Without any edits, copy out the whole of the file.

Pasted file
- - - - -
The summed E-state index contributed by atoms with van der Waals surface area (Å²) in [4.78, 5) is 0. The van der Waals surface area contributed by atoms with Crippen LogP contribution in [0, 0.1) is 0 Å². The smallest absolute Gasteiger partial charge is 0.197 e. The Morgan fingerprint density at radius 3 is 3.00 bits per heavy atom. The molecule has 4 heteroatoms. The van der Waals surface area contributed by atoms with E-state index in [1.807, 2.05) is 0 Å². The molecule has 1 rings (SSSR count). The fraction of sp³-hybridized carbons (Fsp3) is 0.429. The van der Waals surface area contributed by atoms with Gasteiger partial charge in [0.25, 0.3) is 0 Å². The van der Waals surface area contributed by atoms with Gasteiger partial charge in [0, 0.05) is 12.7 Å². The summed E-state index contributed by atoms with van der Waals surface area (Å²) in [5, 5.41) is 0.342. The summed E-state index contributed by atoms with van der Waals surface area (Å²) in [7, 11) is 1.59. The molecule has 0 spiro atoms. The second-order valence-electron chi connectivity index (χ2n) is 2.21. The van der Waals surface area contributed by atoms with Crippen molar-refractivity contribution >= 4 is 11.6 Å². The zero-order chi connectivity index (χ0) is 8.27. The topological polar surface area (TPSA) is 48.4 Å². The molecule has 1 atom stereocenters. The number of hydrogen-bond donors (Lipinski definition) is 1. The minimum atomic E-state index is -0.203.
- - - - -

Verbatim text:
The summed E-state index contributed by atoms with van der Waals surface area (Å²) in [4.78, 5) is 0. The van der Waals surface area contributed by atoms with Crippen LogP contribution in [0, 0.1) is 0 Å². The smallest absolute Gasteiger partial charge is 0.197 e. The Morgan fingerprint density at radius 3 is 3.00 bits per heavy atom. The molecule has 4 heteroatoms. The van der Waals surface area contributed by atoms with E-state index in [1.807, 2.05) is 0 Å². The molecule has 1 rings (SSSR count). The fraction of sp³-hybridized carbons (Fsp3) is 0.429. The van der Waals surface area contributed by atoms with Gasteiger partial charge in [0.25, 0.3) is 0 Å². The van der Waals surface area contributed by atoms with Gasteiger partial charge in [0, 0.05) is 12.7 Å². The summed E-state index contributed by atoms with van der Waals surface area (Å²) in [5, 5.41) is 0.342. The summed E-state index contributed by atoms with van der Waals surface area (Å²) in [7, 11) is 1.59. The molecule has 0 spiro atoms. The second-order valence-electron chi connectivity index (χ2n) is 2.21. The van der Waals surface area contributed by atoms with Crippen molar-refractivity contribution >= 4 is 11.6 Å². The zero-order chi connectivity index (χ0) is 8.27. The topological polar surface area (TPSA) is 48.4 Å². The molecule has 1 atom stereocenters. The number of hydrogen-bond donors (Lipinski definition) is 1. The minimum atomic E-state index is -0.203.